What does it mean that a person inhabited this body, and had lived experience in it, and I don’t have any data from those experiences? I don’t have any record of those experiences in my neural network. They’re just gone. The body just moved through them, without the person that I am now, who is renting this body from that person. It’s a deeply strange thing. I could write every poem that I write for the rest of my life about that one thing, and not exhaust my curiosity about it.
TS: There’s a self-awareness to the title of your poem, “Stop Me If You’ve Heard This One Before.” How do you think your sense of humor finds its way into your work?
KA: My friend Max Ritvo used to talk a lot about how humor isn’t a deflection; it’s a kind of wisdom. Humor is a way to defamiliarize experience, just like a poem. What a poem does is makes what is familiar to us feel new again, and that’s what a stand-up comedian does too, right? A stand-up comedian says, you know, this thing that you do every day that feels very normal and mundane to you is, in fact, actually absurd. That’s what a poem is doing. I think humor is native to poetry and probably a closer cousin to poetry than even prose or non-fiction, because of that core impulse.
With respect to that specific poem, “Stop Me If You’ve Heard This One Before,” it goes back into that idea of the unreliable narrator, and the skepticism of memory that I have as my default now. I never know what anecdotes I’ve told someone before, and what anecdotes I haven’t. I never know what a given person knows about me, and doesn’t know about me. That poem is very much about the aftermath of sobriety.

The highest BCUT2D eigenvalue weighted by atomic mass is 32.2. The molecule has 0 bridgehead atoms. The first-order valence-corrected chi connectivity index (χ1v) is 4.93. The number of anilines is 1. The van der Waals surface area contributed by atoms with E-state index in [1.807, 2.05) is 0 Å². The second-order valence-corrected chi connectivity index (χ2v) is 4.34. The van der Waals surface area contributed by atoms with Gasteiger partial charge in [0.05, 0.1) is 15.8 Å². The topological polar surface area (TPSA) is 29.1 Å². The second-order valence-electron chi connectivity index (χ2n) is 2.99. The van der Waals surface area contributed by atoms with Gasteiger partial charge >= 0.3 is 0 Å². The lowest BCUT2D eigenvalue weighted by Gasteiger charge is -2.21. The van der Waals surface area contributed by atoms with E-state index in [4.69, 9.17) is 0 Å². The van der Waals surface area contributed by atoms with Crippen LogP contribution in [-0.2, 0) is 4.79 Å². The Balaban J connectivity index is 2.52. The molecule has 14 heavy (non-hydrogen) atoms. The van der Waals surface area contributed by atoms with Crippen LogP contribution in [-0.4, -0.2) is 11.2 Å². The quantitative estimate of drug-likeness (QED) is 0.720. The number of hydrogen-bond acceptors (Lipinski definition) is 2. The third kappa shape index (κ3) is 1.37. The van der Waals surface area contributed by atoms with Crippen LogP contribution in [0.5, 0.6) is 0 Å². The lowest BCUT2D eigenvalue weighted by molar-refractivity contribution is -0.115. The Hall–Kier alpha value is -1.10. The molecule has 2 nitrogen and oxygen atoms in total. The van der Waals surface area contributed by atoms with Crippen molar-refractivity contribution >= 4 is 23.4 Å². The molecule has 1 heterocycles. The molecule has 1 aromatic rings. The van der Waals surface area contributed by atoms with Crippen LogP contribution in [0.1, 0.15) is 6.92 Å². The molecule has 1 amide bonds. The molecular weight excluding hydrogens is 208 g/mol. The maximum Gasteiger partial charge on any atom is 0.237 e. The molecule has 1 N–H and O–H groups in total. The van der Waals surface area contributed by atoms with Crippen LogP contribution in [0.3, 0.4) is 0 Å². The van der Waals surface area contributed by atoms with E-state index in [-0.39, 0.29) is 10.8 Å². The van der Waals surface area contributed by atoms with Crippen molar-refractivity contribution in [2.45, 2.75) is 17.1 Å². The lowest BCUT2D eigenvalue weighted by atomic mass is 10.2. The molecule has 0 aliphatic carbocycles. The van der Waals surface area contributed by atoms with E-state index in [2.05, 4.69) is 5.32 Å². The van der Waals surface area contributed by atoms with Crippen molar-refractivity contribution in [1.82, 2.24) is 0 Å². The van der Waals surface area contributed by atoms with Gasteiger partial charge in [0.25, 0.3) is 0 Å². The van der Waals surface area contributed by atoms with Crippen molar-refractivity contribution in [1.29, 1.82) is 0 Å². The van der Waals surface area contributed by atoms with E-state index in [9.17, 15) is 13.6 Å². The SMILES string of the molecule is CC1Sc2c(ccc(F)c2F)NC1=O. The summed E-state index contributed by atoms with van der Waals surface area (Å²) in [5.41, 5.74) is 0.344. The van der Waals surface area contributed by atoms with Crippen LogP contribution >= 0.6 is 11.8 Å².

TS: The last poem in your collection is “Portrait of the Alcoholic Stranded Alone on a Desert Island.” What are some things you’d be relieved to not have with you on a desert island?
KA: I would be deeply relieved to not have cable news on a desert island. I don’t have it at my house, but I’m in airports all the time, and even just sort of passively having it in the air really fucks with me. I hear it and I instantaneously get so sad and closed off. They could be saying stuff that I agree with, but as an institution it only exists to incite anger, which seems like such a dark, sith lord reason for something to exist. There are news sources that I trust and rely upon, but the sort of rhetoric and tonality of cable news absolutely wrecks me in the most deep, cellular way. That would be one thing I’d be very grateful not to have. I guess not being around drugs and alcohol and the possibility of relapse all the time would also be a bit of a relief.